"There isnothing shocking about it—we're naked, that's all," sniffed Actress IrenePapas of a swimming scene in her film, Ecce Homo. Given the context in whichshe and her companion are bathing, Miss Papas is right that swimsuits would bea little fussy. As far as they know they are the last man and last woman aliveon earth.
Also active onthe non-Olympic swimming scene (though wearing a bathing costume) was France'sEducation Minister, Edgar Faure. Faure, now 60, took up the sport at the age of37 and so enjoys it that a reporter recently found that the best way tointerview him was to climb into the H√¥tel de Paris pool with him in MonteCarlo. "Among other agreeable things that people say about me," theminister confided, "is that I am a good swimmer. Watch me and you will seeif I am." The reporter got to watch for only five laps, after which Faureannounced that he must be off to lunch with his wife, but the reporter had hadtime to observe that although his arm movements were a bit stiff the minister'skick was admirably brisk.
Athletes andactors continue to invade each other's TV turf. The past few weeks have givenus Floyd Patterson as a homesteader on Wild, Wild West, Sugar Ray Robinsonplaying a killer on Mission Impossible and, most recently, Bill Russell on ItTakes a Thief in a role described by one viewer as that of a butler and anotheras that of a bodyguard (the compromise would seem to be "valet"). Asfor the actors playing athletes, Hugh O'Brian has filmed A Punt, a Pass and aPrayer for a Hall of Fame football special in November. O'Brian, 43, will playan aging pro trying to make it back after an injury caused by a kick in thehead. He deserves some credit for having played all of his own game against theWestchester Bulls (one of the Giants' farm teams) and for the fact that thehead you will see kicked was O'Brian's own.
It is common forlocal business firms to shower goodies upon their home teams, and Texasbusiness firms are certainly no exception. They come across with such tributeas free silk and turtle-skin boots for the Cowboys and boutique clothes forCowboy wives. The Westclox Company's new Timely Play Award is less exotic, butgenerous—a clock for every room in the house of the player whom they vote theweek's winner. One recent winner was Linebacker Chuck Howley, who received nineclocks for his play against the Eagles. The following week it was—Chuck Howley,who received nine more clocks for his play against the Cardinals. Westcloxallows the winner to trade his clocks in on watches if he so desires. Howleydid, and the proud owner of 25 timepieces (that's all it was at press time)says he just hopes he is never late to any meetings.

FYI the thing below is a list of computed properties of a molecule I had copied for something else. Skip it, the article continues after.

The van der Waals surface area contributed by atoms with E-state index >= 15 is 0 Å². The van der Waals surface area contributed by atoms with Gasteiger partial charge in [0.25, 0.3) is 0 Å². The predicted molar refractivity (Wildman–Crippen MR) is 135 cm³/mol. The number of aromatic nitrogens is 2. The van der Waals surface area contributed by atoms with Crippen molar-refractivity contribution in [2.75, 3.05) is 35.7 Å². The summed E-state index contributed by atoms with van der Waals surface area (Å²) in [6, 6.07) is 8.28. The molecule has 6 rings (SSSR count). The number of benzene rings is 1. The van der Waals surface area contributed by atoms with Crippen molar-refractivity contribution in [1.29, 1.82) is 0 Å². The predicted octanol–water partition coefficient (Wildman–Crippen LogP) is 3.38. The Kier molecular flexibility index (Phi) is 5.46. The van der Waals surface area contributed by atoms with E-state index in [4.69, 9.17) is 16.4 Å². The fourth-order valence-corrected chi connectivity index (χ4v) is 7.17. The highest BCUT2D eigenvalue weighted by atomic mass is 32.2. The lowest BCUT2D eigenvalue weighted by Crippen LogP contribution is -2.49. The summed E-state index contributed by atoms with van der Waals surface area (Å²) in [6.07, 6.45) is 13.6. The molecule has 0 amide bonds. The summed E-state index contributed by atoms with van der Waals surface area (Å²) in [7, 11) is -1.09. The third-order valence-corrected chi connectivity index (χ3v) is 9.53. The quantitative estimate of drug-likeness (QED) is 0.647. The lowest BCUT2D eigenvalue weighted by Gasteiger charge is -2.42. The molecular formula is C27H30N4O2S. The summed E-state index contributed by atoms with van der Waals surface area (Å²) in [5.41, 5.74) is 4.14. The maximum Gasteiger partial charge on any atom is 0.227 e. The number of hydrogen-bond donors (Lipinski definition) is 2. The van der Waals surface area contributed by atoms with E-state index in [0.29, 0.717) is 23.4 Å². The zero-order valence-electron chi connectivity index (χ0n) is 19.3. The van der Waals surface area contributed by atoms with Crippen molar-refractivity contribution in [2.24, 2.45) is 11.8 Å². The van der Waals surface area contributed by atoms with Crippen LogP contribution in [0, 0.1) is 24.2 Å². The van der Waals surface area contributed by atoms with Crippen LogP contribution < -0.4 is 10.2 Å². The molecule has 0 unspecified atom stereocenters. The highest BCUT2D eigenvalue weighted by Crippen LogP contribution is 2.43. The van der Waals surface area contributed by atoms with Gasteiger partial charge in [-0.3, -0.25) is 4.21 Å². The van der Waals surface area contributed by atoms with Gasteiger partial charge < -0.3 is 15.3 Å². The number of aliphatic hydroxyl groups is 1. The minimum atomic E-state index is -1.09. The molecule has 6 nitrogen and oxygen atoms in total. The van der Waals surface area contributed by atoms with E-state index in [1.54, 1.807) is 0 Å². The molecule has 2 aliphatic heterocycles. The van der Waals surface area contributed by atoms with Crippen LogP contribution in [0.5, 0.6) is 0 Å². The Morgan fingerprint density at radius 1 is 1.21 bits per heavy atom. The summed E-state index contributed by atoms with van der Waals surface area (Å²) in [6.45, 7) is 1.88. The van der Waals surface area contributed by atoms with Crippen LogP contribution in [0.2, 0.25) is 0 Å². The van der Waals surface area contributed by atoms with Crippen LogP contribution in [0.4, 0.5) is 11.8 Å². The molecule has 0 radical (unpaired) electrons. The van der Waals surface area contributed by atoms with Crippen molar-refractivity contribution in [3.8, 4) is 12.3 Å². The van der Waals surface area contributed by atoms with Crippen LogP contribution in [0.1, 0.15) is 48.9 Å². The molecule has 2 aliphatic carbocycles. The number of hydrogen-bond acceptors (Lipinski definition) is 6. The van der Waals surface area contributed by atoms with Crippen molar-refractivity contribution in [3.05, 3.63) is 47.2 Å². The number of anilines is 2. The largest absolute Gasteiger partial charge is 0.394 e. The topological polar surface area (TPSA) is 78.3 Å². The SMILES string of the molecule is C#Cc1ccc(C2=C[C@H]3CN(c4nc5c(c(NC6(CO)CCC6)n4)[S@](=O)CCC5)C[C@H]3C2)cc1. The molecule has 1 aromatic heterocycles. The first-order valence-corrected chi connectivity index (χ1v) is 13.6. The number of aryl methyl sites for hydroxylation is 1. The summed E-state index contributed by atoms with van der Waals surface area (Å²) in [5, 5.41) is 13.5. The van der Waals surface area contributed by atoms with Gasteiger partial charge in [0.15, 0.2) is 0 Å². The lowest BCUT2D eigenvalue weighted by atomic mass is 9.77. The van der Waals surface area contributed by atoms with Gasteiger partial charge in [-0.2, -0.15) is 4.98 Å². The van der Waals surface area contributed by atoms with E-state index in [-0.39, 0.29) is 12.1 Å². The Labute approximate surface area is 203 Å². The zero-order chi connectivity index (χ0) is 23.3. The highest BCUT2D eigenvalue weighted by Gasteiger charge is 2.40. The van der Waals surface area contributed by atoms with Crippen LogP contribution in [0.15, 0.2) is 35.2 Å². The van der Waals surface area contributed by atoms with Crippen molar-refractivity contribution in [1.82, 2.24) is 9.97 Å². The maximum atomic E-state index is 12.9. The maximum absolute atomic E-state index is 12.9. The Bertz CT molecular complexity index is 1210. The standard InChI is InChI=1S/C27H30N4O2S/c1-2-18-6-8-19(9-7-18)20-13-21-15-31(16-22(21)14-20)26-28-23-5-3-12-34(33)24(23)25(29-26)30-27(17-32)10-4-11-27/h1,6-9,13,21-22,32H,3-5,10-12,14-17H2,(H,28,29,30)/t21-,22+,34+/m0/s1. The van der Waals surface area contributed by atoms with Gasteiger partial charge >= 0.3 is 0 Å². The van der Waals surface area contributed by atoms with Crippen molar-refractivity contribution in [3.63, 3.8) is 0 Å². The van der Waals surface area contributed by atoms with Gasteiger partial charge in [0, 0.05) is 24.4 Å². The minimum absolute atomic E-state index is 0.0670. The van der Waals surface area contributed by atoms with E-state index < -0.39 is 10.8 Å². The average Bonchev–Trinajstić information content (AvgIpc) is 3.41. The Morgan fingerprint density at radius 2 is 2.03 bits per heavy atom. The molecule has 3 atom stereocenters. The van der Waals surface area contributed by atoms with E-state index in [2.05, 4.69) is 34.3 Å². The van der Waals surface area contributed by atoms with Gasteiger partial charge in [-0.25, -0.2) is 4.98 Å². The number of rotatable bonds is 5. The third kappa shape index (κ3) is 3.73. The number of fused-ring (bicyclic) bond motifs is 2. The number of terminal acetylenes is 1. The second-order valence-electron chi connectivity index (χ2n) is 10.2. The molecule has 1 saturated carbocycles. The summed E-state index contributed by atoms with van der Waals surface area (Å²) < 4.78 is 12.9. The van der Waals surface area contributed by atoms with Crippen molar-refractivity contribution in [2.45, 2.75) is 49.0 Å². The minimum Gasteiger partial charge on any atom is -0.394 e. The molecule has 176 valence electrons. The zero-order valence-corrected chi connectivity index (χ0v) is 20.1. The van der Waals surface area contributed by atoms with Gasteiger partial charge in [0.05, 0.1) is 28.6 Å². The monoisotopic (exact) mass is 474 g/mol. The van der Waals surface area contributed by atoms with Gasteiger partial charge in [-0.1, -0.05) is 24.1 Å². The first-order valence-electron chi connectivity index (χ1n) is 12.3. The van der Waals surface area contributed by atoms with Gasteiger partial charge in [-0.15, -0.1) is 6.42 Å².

October 28, 1968
"The dollarboys beat the entrepreneurs," conceded Cyrus L. McKinnon, general managerof the Louisville Courier-Journal and Louisville Times. He and McKay Reed Jr.,general agent for John Hancock, were playing tennis against Louisville bankpresident Maurice Johnson and the country's No. 1 banker, William McChesneyMartin Jr., head of the Federal Reserve Board. Martin is 61 but he neitherdrinks nor smokes and has been playing tennis for 40 years. He and Johnson tooktheir younger opponents in the first three sets but slowed down in the fourth.Martin called it quits with the score five games to five, announcing, "I'verun out of steam." The steam certainly had not yet run out at the time ofthe service photographed at right.
Considering whatpro football players go through on the field one would think they deserve anexemption from freak accidents. Not a chance, as two of the Washington Redskinscan attest. Offensive Guard Vince Promuto dislocated his shoulder against theEagles, had it set and dislocated it all over again in bed that night whilementally replaying the game "about 40 times" under the influence ofsodium pentathol. Two days later" Defensive End Carl Kammerer sprained hisback. He was pulling up his socks. "I just can't understand it,"Kammerer growled. "I go through all this combat and don't get a scratch,then I'm pulling on a sock and this hits me." He had a speaking engagementand he kept it, "all hunched up like a mummy," as he says, "and thenext morning I could hardly stand up."
Not long agoRobin Gabriel, son of the Rams' quarterback Roman Gabriel, hopped it home withthe news that "Johnny Unitas' son goes to my school!" His motherconfined her remarks to "Oh?" and Robin went on to say, "Yeah, Iwas playing kick-ball with this kid and told him that my dad was Roman Gabriel,and he said, 'Sure, and my dad is Johnny Unitas.' "